Bracket: FCS playoffs
The best way to describe Weyanoke, La., is sparsely populated. Located in the southeast corner of the state, the U.S. Census Bureau doesn’t recognize it as a city. Approximately 180 people, a blip on the radar, live along State Highway 66 in West Feliciana Parish.
“So many people don’t make it out,” said Wallace Scott. “If you don’t have your mind right, it’s very hard (to get out). My parents said, ‘You can do so much more than the people around you. You need to set yourself apart from everyone else.’”
Wallace Sr. and Candace Scott are quite satisfied their son “made it out.” He’s a senior at McNeese State and a member of the Cowboys football team that’s playing Saturday in the second round of the FCS playoffs.
Deeply invested in his well-being and future, Scott’s parents weren’t the only ones molding the future college football player. Scott’s older sister, Antoinette Cobb, was a role model he admired and listened to.
“We always did everything together (growing up).” Scott said. “She preached that I had to get good grades. She taught me everything I know about sports. She was the one that taught me how to throw a football.”
Cobb helped West Feliciana High to two state track titles, earning a scholarship to Louisiana Tech. Exhibiting courage, strength and determination, Cobb won four WAC track titles and was the seventh-fastest 100-meter hurdler in the country in 2009. She achieved all that while recovering from stage III colon cancer diagnosed during her freshman year.
Like Cobb, Scott exhibited exceptional athleticism. While playing linebacker and defensive back in high school, Scott was an all-state honorable mention awardee. The 6-foot-1, 211 pounder not only started all 10 games this year at McNeese, he was versatile enough to start some games at linebacker; the others at free safety.
“It’s kinda like riding a bike,” Scott said of playing two positions. “I might not have done it for a while but once you get repetitions you always get better.”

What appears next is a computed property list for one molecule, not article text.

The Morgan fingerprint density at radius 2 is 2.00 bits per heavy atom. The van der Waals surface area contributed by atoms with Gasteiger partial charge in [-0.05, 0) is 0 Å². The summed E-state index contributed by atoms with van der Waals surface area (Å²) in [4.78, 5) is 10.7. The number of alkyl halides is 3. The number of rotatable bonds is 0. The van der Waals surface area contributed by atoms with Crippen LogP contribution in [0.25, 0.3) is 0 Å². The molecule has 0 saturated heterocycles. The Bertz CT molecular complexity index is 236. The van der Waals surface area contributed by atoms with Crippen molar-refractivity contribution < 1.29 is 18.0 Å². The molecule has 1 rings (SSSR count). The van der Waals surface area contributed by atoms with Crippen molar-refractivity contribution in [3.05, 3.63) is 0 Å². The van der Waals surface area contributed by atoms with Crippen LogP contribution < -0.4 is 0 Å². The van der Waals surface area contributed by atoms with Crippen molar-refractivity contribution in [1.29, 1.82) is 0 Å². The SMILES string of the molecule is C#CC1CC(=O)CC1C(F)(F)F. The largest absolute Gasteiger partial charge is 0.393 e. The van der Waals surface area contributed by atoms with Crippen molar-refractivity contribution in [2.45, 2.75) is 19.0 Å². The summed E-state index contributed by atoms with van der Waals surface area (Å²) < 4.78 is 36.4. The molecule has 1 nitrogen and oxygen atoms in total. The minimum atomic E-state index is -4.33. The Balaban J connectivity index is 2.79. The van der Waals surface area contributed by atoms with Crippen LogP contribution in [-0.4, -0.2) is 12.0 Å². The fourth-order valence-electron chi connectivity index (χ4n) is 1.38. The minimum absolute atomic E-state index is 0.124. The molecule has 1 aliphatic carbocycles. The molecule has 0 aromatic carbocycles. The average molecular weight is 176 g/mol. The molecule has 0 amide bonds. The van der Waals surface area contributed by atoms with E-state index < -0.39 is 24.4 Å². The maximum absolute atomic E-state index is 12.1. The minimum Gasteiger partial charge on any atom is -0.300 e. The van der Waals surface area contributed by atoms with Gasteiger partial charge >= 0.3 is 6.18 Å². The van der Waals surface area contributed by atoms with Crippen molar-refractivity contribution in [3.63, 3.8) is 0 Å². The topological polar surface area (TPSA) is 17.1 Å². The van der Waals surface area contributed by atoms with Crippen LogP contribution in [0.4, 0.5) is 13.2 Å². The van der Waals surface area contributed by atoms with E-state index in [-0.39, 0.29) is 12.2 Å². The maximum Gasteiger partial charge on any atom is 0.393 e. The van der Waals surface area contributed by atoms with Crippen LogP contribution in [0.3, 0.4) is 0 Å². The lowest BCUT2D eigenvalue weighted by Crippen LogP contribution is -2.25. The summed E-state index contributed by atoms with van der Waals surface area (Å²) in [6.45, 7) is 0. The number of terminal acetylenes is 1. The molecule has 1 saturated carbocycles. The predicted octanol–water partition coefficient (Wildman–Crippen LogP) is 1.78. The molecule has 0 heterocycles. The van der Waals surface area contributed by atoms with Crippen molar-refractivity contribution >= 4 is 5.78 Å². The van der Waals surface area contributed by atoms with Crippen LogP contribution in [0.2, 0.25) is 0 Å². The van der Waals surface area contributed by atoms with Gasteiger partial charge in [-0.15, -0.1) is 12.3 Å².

This season Scott was named the Southland Conference Defensive Player of the Week three times.
In the Cowboys’ 28-14 win over Stephen F. Austin, Scott not only recorded a game-high seven tackles but the kid from Weyanoke set the tone. Looking to hit the scoreboard first, SFA had a second-and-goal at the 1-yard line. Quarterback Zach Congue tried to jump over his offensive line into the end zone. Cowboys linebacker Bo Brown dislodged the football with his helmet. Scott scooped up the ball and went 97 yards for a touchdown, the second-longest fumble return in school history. The win pushed McNeese up four spots to No. 17 in the FCS Coaches’ Poll.
Against Southeastern Louisiana, Scott was all over the stat sheet. One of his two sacks caused quarterback D’Shaie Landor to fumble. Scott recovered the fumble, giving the ball back to the Cowboys late in the fourth quarter. It squashed any chance of the Lions getting back into the game. Scott also had seven tackles and a pass break up in the contest. The Cowboys won 21-7 and were bumped up two spots in the FCS Coaches’ Poll to No. 15.
A week later, it was another scoop-and-score by Scott that ignited a Cowboys victory. Trailing 13-7 at the start of the fourth quarter against Central Arkansas, Scott picked up a bad exchange by UCA quarterback Hayden Hildebrand and center Alec Willis. He sprinted 45-yards for the go-ahead touchdown. Both sides of the ball ran full throttle after Scott’s play. The offense scored 21 fourth-quarter points while the defense kept the Bears off the scoreboard.
Last week the Southland Conference named Scott the Defensive Player of the Year.
“I was shocked and happy at the same time,” Scott said. “(Linebackers) Coach (Lark) Herbert and (defensive coordinator Lance) Guidry played a huge part in making me a better player.”
Scott is the12th player in McNeese history to win Defensive Player of the Year; the first since Bryan Smith won in 2008.
The undefeated Cowboys (10-0, 9-0), who had a bye in the first round of the FCS playoffs, will face Sam Houston State, a conference foe they beat 27-10 back on Nov. 7.
Scott is just one cog in a nasty Cowboy defense that’s played a huge part in why McNeese is undefeated and won their 14th Southland Conference championship. No one in the FCS is as stingy as the Cowboys, giving up just 11 points and 78 rushing yards a game.
“It’s a blessing to be in this position right now,” Scott said.
Above: Wallace Scott has been a defensive scoring force for McNeese State this year. (Courtesy McNeese State Athletics)